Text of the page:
The NASA Perseverance rover has made breathable oxygen on Mars, demonstrating a key technology needed for future human exploration of the red planet.
A toaster-sized experimental instrument aboard Perseverance has produced oxygen of more than 98 per cent purity from carbon dioxide in the Martian atmosphere. It produced about five grams, which is equivalent to ten minutes worth of breathable oxygen for an astronaut.
This is a critical first step at converting carbon dioxide to the required amounts of oxygen on Mars, and the results from the demonstration could help scientists move toward the goal of one day seeing humans on Mars.
We are moving at pace towards getting the first human on Mars. Professor Tom Pike Department of Electrical and Electronic Engineering
Imperial College London’s Professor Tom Pike is a co-investigator on the Mars Oxygen In-Situ Resource Utilization Experiment (MOXIE), and worked on ensuring the filter system kept out Martian dust during MOXIE’s operation.
Professor Pike, of the Department of Electrical and Electronic Engineering, said: “To produce usable amounts of oxygen, MOXIE has to process a very large volume of the atmosphere on Mars, but not its dust. We performed tests on the filter material in chambers on Earth that simulated the conditions we can expect and demonstrated that the filters should not clog up. However there is no substitute to proving the system works on Mars, especially as it is a critical part of the long-term human exploration.”
Mars’ atmosphere is 96 per cent carbon dioxide. MOXIE works by separating oxygen atoms from carbon dioxide molecules, which are made up of one carbon atom and two oxygen atoms. A waste product, carbon monoxide, is emitted into the Martian atmosphere.
The conversion process requires high levels of heat to reach a temperature of approximately 800° Celsius. To accommodate this, the MOXIE unit is made with heat-tolerant materials. These include 3D-printed nickel alloy parts, which heat and cool the gases flowing through it, and a lightweight aerogel that helps hold in the heat. A thin gold coating on the outside of MOXIE reflects infrared heat, keeping it from radiating outward and potentially damaging other parts of Perseverance.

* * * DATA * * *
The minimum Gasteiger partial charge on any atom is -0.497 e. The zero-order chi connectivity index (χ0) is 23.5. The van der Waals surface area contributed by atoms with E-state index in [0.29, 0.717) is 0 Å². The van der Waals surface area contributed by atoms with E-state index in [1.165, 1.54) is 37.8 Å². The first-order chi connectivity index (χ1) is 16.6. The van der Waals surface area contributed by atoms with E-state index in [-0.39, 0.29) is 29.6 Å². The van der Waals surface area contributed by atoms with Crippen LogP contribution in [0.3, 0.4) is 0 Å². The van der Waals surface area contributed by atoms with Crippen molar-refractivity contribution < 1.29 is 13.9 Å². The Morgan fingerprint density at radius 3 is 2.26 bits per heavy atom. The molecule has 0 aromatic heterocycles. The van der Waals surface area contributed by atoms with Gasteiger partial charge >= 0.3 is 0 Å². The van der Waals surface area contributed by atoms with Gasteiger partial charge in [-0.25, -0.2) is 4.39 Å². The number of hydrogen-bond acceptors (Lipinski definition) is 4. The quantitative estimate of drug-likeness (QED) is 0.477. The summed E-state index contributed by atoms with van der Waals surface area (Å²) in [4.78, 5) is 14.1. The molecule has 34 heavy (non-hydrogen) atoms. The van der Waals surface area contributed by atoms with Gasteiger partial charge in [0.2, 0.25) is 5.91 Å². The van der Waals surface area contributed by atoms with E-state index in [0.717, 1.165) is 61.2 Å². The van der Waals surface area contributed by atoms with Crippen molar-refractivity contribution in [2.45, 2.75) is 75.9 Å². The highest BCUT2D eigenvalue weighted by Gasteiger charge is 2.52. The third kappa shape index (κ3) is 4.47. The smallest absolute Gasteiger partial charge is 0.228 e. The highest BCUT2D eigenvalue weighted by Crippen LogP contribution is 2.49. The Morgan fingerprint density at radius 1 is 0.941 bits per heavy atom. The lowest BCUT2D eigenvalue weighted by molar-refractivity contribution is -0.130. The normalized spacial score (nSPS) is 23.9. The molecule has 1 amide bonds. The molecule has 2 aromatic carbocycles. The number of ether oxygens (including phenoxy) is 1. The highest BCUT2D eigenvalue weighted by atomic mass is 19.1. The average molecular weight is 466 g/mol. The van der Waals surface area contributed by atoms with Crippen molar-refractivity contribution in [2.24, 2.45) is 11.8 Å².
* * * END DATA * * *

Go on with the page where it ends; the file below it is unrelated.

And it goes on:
Although the first overnight run of MOXIE produced just a litre of oxygen, it demonstrated a key technology needed for future exploration for both human respiration and as a component of the fuel required for any return flight to Earth.
MOXIE is expected to extract oxygen at least nine more times over the course of a Martian year - nearly two years on Earth.
These oxygen-production runs will come in three phases. The first phase will check out and characterise the instrument’s function, while the second phase will run the instrument in varying atmospheric conditions, such as at different times of the day and different seasons. In the third phase, the team will try out new operating modes, or introduce variables such as comparing operations at three or more different temperatures.
Professor Pike said: “We are moving at pace towards getting the first human on Mars. Beyond the technology demonstrations of Mars2020, the mission itself will be caching samples for return to Earth, requiring the successful launch of a spacecraft from the surface of Mars. The technology demonstrated by MOXIE could help provide the fuel for such return flights using the resources of Mars itself.”
This news story was adapted from a press release by NASA.
Image credits: NASA/JPL-Caltech
Article text (excluding photos or graphics) © Imperial College London.
Photos and graphics subject to third party copyright used with permission or © Imperial College London.
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